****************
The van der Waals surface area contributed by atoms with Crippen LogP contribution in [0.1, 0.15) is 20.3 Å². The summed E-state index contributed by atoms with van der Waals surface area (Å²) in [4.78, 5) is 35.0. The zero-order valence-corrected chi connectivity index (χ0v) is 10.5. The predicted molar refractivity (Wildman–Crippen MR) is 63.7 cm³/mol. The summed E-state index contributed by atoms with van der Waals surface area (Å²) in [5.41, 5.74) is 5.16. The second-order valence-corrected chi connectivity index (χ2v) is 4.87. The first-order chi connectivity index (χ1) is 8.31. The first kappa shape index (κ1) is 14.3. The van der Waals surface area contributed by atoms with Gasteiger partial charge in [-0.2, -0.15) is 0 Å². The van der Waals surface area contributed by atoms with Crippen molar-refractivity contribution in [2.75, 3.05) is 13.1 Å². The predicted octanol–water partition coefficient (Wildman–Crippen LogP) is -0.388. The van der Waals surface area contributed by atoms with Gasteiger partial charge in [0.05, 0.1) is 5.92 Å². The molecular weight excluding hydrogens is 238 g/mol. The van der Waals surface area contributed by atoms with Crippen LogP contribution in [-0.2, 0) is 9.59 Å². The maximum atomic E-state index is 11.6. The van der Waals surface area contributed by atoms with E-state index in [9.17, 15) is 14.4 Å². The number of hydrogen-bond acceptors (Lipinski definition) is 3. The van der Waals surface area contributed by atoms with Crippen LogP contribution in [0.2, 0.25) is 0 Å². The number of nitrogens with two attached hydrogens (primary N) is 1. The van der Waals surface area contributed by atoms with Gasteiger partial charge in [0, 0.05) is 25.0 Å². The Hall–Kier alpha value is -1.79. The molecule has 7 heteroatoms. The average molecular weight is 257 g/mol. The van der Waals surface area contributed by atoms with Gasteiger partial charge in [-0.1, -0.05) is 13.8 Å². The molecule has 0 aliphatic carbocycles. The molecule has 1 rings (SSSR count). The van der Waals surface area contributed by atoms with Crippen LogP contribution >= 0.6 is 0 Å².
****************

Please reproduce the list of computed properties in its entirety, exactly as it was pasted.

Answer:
The van der Waals surface area contributed by atoms with Crippen LogP contribution in [0.1, 0.15) is 20.3 Å². The summed E-state index contributed by atoms with van der Waals surface area (Å²) in [4.78, 5) is 35.0. The zero-order valence-corrected chi connectivity index (χ0v) is 10.5. The predicted molar refractivity (Wildman–Crippen MR) is 63.7 cm³/mol. The summed E-state index contributed by atoms with van der Waals surface area (Å²) in [5.41, 5.74) is 5.16. The second-order valence-corrected chi connectivity index (χ2v) is 4.87. The first-order chi connectivity index (χ1) is 8.31. The first kappa shape index (κ1) is 14.3. The van der Waals surface area contributed by atoms with Gasteiger partial charge in [-0.2, -0.15) is 0 Å². The van der Waals surface area contributed by atoms with Crippen molar-refractivity contribution in [2.75, 3.05) is 13.1 Å². The predicted octanol–water partition coefficient (Wildman–Crippen LogP) is -0.388. The van der Waals surface area contributed by atoms with Gasteiger partial charge in [0.05, 0.1) is 5.92 Å². The molecular weight excluding hydrogens is 238 g/mol. The van der Waals surface area contributed by atoms with Crippen LogP contribution in [-0.2, 0) is 9.59 Å². The maximum atomic E-state index is 11.6. The van der Waals surface area contributed by atoms with E-state index in [9.17, 15) is 14.4 Å². The number of hydrogen-bond acceptors (Lipinski definition) is 3. The van der Waals surface area contributed by atoms with Crippen LogP contribution in [0.2, 0.25) is 0 Å². The number of nitrogens with two attached hydrogens (primary N) is 1. The van der Waals surface area contributed by atoms with Gasteiger partial charge in [0, 0.05) is 25.0 Å². The Hall–Kier alpha value is -1.79. The molecule has 7 heteroatoms. The average molecular weight is 257 g/mol. The van der Waals surface area contributed by atoms with Gasteiger partial charge in [-0.1, -0.05) is 13.8 Å². The molecule has 0 aliphatic carbocycles. The molecule has 1 rings (SSSR count). The van der Waals surface area contributed by atoms with Crippen LogP contribution >= 0.6 is 0 Å².